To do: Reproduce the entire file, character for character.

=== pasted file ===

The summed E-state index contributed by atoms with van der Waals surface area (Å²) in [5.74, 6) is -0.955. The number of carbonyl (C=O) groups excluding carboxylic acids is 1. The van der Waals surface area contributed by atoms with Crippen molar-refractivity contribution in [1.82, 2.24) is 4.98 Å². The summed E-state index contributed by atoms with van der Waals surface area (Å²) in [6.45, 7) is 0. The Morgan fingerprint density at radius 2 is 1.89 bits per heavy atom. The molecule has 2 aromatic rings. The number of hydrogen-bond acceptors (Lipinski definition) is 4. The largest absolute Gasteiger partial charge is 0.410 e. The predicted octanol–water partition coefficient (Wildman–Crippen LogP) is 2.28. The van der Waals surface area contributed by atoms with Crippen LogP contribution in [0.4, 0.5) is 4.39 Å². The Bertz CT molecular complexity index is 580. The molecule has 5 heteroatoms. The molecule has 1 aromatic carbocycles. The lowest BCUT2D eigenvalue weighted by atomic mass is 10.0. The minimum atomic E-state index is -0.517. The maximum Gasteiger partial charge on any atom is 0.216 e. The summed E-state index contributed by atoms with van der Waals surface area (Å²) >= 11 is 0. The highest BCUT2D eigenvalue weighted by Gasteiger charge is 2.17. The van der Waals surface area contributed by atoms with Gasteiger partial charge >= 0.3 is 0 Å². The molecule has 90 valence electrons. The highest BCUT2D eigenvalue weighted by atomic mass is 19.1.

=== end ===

The summed E-state index contributed by atoms with van der Waals surface area (Å²) in [5.74, 6) is -0.955. The number of carbonyl (C=O) groups excluding carboxylic acids is 1. The van der Waals surface area contributed by atoms with Crippen molar-refractivity contribution in [1.82, 2.24) is 4.98 Å². The summed E-state index contributed by atoms with van der Waals surface area (Å²) in [6.45, 7) is 0. The Morgan fingerprint density at radius 2 is 1.89 bits per heavy atom. The molecule has 2 aromatic rings. The number of hydrogen-bond acceptors (Lipinski definition) is 4. The largest absolute Gasteiger partial charge is 0.410 e. The predicted octanol–water partition coefficient (Wildman–Crippen LogP) is 2.28. The van der Waals surface area contributed by atoms with Crippen LogP contribution in [0.4, 0.5) is 4.39 Å². The Bertz CT molecular complexity index is 580. The molecule has 5 heteroatoms. The molecule has 1 aromatic carbocycles. The lowest BCUT2D eigenvalue weighted by atomic mass is 10.0. The minimum atomic E-state index is -0.517. The maximum Gasteiger partial charge on any atom is 0.216 e. The summed E-state index contributed by atoms with van der Waals surface area (Å²) >= 11 is 0. The highest BCUT2D eigenvalue weighted by Gasteiger charge is 2.17. The van der Waals surface area contributed by atoms with Gasteiger partial charge >= 0.3 is 0 Å². The molecule has 90 valence electrons. The highest BCUT2D eigenvalue weighted by atomic mass is 19.1.